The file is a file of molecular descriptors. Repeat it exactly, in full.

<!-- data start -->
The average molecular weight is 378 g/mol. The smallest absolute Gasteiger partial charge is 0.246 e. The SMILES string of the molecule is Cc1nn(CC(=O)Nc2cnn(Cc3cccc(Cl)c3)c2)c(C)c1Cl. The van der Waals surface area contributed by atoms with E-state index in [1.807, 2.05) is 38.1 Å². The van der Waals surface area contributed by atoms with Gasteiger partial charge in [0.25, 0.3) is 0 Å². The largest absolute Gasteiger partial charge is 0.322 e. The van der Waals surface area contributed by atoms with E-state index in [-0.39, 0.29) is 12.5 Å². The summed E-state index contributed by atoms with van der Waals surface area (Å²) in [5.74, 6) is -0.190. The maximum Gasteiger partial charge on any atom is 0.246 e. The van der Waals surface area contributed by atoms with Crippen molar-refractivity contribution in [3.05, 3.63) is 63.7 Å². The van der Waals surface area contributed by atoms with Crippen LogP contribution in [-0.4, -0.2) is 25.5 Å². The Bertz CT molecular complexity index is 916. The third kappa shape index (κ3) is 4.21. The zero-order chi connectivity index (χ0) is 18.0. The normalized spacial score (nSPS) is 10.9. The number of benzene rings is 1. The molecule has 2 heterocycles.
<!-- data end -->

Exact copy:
The average molecular weight is 378 g/mol. The smallest absolute Gasteiger partial charge is 0.246 e. The SMILES string of the molecule is Cc1nn(CC(=O)Nc2cnn(Cc3cccc(Cl)c3)c2)c(C)c1Cl. The van der Waals surface area contributed by atoms with E-state index in [1.807, 2.05) is 38.1 Å². The van der Waals surface area contributed by atoms with Gasteiger partial charge in [0.25, 0.3) is 0 Å². The largest absolute Gasteiger partial charge is 0.322 e. The van der Waals surface area contributed by atoms with E-state index in [-0.39, 0.29) is 12.5 Å². The summed E-state index contributed by atoms with van der Waals surface area (Å²) in [5.74, 6) is -0.190. The maximum Gasteiger partial charge on any atom is 0.246 e. The van der Waals surface area contributed by atoms with Crippen molar-refractivity contribution in [3.05, 3.63) is 63.7 Å². The van der Waals surface area contributed by atoms with Crippen LogP contribution in [-0.4, -0.2) is 25.5 Å². The Bertz CT molecular complexity index is 916. The third kappa shape index (κ3) is 4.21. The zero-order chi connectivity index (χ0) is 18.0. The normalized spacial score (nSPS) is 10.9. The number of benzene rings is 1. The molecule has 2 heterocycles.